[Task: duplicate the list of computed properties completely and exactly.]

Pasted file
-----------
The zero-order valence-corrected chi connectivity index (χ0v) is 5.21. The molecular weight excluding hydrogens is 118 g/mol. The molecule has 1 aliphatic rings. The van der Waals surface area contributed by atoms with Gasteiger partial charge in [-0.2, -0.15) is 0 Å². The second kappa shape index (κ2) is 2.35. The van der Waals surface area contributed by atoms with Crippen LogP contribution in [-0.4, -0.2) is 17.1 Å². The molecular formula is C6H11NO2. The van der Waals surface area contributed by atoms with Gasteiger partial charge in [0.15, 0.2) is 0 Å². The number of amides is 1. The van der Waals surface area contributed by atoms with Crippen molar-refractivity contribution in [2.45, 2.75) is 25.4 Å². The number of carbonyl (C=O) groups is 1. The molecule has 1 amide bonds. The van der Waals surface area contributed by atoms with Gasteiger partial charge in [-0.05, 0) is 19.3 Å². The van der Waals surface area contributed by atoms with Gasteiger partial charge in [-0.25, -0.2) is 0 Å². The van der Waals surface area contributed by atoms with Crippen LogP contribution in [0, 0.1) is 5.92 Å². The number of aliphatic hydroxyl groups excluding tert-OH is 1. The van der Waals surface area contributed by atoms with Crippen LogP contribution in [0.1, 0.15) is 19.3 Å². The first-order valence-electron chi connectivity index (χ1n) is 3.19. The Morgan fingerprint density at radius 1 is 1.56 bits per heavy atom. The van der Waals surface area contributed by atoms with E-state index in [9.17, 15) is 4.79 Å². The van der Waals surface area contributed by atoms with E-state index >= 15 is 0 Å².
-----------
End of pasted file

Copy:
The zero-order valence-corrected chi connectivity index (χ0v) is 5.21. The molecular weight excluding hydrogens is 118 g/mol. The molecule has 1 aliphatic rings. The van der Waals surface area contributed by atoms with Gasteiger partial charge in [-0.2, -0.15) is 0 Å². The second kappa shape index (κ2) is 2.35. The van der Waals surface area contributed by atoms with Crippen LogP contribution in [-0.4, -0.2) is 17.1 Å². The molecular formula is C6H11NO2. The van der Waals surface area contributed by atoms with Gasteiger partial charge in [0.15, 0.2) is 0 Å². The number of amides is 1. The van der Waals surface area contributed by atoms with Crippen molar-refractivity contribution in [2.45, 2.75) is 25.4 Å². The number of carbonyl (C=O) groups is 1. The molecule has 1 amide bonds. The van der Waals surface area contributed by atoms with Gasteiger partial charge in [-0.05, 0) is 19.3 Å². The van der Waals surface area contributed by atoms with Gasteiger partial charge in [-0.25, -0.2) is 0 Å². The van der Waals surface area contributed by atoms with Crippen LogP contribution in [0, 0.1) is 5.92 Å². The number of aliphatic hydroxyl groups excluding tert-OH is 1. The van der Waals surface area contributed by atoms with Crippen LogP contribution in [0.1, 0.15) is 19.3 Å². The first-order valence-electron chi connectivity index (χ1n) is 3.19. The Morgan fingerprint density at radius 1 is 1.56 bits per heavy atom. The van der Waals surface area contributed by atoms with E-state index in [9.17, 15) is 4.79 Å². The van der Waals surface area contributed by atoms with E-state index >= 15 is 0 Å².